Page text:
Given the size of the original files, it will take a long time to uncover all the information they make available but The Guardian has created a file of 300 incidents they believe are “key” and you can access that here.
Similar to the information we’ve had from the ACLU about condolence payments, we learn that in Afghanistan, the going rate for a dead civilian is “100,000 Afghani per corpse, equivalent to about £1,500.” and there are so very many civilians killed, most previously unreported by US forces:
Patrolling on foot, a Kentucky-based squad from 1st Battalion, 506th Infantry Regiment, known as “Red Currahee”, decided to flag down the approaching bus, so their patrol could cross the road. Before sunrise, a soldier stepped out on to Afghanistan’s main highway and raised both hands in the air.
When the bus failed to slow – travellers are often wary of being flagged down in Afghanistan’s bandit lands – a trooper raked it with machine-gun fire. They killed four passengers and wounded 11 others.
The files have so much more – with more stories like the following coming to light:
In another case the logs show that on the night of 30 August 2008, a US special forces squad called Scorpion 26 blasted Helmand positions with multiple rockets, and called in an airstrike to drop a 500lb bomb. All that was officially logged was that 24 Taliban had been killed.
But writer Patrick Bishop was embedded in the valley nearby with British paratroops at their Sangin bases. He recorded independently: “Overnight, the question of civilian casualties took on an extra urgency. An American team had been inserted on to Black Mountain … From there, they launched a series of offensive operations. On 30 August, wounded civilians, some of them badly injured, turned up at Sangin and FOB Inkerman saying they had been attacked by foreign troops. Such incidents gave a hollow ring to ISAF claims that their presence would bring security to the local population.”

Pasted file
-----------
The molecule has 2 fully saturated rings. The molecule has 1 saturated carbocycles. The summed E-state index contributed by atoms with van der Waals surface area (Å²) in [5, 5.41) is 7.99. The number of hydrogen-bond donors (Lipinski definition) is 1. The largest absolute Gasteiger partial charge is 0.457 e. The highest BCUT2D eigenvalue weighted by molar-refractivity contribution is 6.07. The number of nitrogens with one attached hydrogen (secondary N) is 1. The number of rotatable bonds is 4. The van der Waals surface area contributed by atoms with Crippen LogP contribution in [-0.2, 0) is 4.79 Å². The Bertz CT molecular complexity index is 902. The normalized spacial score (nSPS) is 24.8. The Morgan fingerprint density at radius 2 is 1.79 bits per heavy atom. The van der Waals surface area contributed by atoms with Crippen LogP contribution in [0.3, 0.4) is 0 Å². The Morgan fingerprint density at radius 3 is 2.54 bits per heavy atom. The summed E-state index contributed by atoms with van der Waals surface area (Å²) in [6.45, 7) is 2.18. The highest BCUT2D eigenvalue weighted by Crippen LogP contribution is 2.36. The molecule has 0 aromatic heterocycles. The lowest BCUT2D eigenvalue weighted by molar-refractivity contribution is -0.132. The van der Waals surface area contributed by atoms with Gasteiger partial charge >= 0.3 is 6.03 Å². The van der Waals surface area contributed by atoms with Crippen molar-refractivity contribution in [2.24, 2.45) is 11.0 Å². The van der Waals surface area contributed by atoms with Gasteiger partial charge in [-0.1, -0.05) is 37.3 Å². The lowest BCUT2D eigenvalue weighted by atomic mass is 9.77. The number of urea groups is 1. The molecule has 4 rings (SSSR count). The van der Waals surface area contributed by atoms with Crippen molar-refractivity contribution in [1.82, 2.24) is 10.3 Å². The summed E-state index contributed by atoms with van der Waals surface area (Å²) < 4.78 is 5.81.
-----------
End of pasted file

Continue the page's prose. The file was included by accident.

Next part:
The Guardian references changes to the Rules of Engagement under Gen McChrystal leading to some changes in how civilian casualties were treated though the only actual change them mention is a “new “information requirement” to record each ‘credible allegation of Isaf [the occupying forces] … causing non-combatant injury/death’.”
And they go on to note that:
McChrystal was replaced last month, however, by General David Petraeus, amid reports that restraints aimed at cutting civilian deaths would be loosened once again.
That loosening may have already occurred as the BBC reports today that it looks like 45 civilians were killed in Joshani on Friday. ISAF has been claiming to know nothing about this event but a BBC reporter was nearby and has spoken to witnesses:
Witnesses said the attack had come in daylight as dozens sheltered from fighting in nearby Joshani.Mohammed Khan, a boy aged about 16, said helicopters had circled over the village before the incident. He said that he had warned other children to take cover.
But his mother told him not to worry them. He went further away and was shielded by a wall that saved his life when the attack started.
“I heard the sound of the rocket land on our house. I rushed in screaming with my father and saw bodies lying in the dust… I found I was even standing on a dead body.”
One of the bodies was his brother.
“He had been lying asleep in the afternoon when they were killed,” Mohammed said.
After the attack relatives and neighbours came to assist in digging out the dead and taking the injured to hospital.
Sher Mohammed said that the owner of the house had been his cousin. He said it had taken until late into the night to dig out the bodies. Rescuers buried 39 and believed six were left under the rubble, he added.